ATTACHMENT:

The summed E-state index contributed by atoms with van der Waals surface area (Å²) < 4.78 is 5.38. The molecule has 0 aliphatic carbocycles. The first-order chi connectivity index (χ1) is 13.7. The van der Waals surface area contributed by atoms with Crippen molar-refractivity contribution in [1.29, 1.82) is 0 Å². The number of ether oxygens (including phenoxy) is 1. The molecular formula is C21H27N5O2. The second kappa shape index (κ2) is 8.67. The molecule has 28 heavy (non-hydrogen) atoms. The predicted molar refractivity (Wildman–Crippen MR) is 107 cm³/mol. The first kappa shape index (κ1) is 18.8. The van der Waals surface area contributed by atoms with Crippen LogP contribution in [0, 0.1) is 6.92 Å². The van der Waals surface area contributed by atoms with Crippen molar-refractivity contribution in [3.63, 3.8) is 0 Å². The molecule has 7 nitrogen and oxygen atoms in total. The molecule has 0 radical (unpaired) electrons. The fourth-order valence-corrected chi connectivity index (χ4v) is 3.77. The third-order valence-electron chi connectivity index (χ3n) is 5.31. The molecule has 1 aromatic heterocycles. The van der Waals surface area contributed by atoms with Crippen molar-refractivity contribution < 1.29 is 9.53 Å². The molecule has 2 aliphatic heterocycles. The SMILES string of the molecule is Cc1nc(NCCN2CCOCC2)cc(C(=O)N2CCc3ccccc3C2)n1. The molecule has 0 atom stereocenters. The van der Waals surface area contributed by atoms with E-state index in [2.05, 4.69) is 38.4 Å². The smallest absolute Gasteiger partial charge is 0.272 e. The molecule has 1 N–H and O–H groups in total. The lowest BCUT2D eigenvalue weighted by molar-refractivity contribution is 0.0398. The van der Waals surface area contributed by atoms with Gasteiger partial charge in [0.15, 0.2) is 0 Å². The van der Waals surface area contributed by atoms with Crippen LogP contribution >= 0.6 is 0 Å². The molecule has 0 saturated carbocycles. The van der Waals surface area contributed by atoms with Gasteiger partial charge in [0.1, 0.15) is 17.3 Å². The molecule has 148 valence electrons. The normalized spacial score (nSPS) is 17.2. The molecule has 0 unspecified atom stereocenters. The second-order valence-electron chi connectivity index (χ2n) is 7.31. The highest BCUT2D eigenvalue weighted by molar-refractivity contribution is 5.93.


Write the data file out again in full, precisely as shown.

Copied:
The summed E-state index contributed by atoms with van der Waals surface area (Å²) < 4.78 is 5.38. The molecule has 0 aliphatic carbocycles. The first-order chi connectivity index (χ1) is 13.7. The van der Waals surface area contributed by atoms with Crippen molar-refractivity contribution in [1.29, 1.82) is 0 Å². The number of ether oxygens (including phenoxy) is 1. The molecular formula is C21H27N5O2. The second kappa shape index (κ2) is 8.67. The molecule has 28 heavy (non-hydrogen) atoms. The predicted molar refractivity (Wildman–Crippen MR) is 107 cm³/mol. The first kappa shape index (κ1) is 18.8. The van der Waals surface area contributed by atoms with Crippen LogP contribution in [0, 0.1) is 6.92 Å². The van der Waals surface area contributed by atoms with Crippen molar-refractivity contribution in [3.63, 3.8) is 0 Å². The molecule has 7 nitrogen and oxygen atoms in total. The molecule has 0 radical (unpaired) electrons. The fourth-order valence-corrected chi connectivity index (χ4v) is 3.77. The third-order valence-electron chi connectivity index (χ3n) is 5.31. The molecule has 1 aromatic heterocycles. The van der Waals surface area contributed by atoms with Crippen molar-refractivity contribution < 1.29 is 9.53 Å². The molecule has 2 aliphatic heterocycles. The SMILES string of the molecule is Cc1nc(NCCN2CCOCC2)cc(C(=O)N2CCc3ccccc3C2)n1. The molecule has 0 atom stereocenters. The van der Waals surface area contributed by atoms with E-state index in [2.05, 4.69) is 38.4 Å². The smallest absolute Gasteiger partial charge is 0.272 e. The molecule has 1 N–H and O–H groups in total. The lowest BCUT2D eigenvalue weighted by molar-refractivity contribution is 0.0398. The van der Waals surface area contributed by atoms with Gasteiger partial charge in [0.15, 0.2) is 0 Å². The van der Waals surface area contributed by atoms with Crippen LogP contribution >= 0.6 is 0 Å². The molecule has 0 saturated carbocycles. The van der Waals surface area contributed by atoms with Gasteiger partial charge in [0.1, 0.15) is 17.3 Å². The molecule has 148 valence electrons. The normalized spacial score (nSPS) is 17.2. The molecule has 0 unspecified atom stereocenters. The second-order valence-electron chi connectivity index (χ2n) is 7.31. The highest BCUT2D eigenvalue weighted by molar-refractivity contribution is 5.93.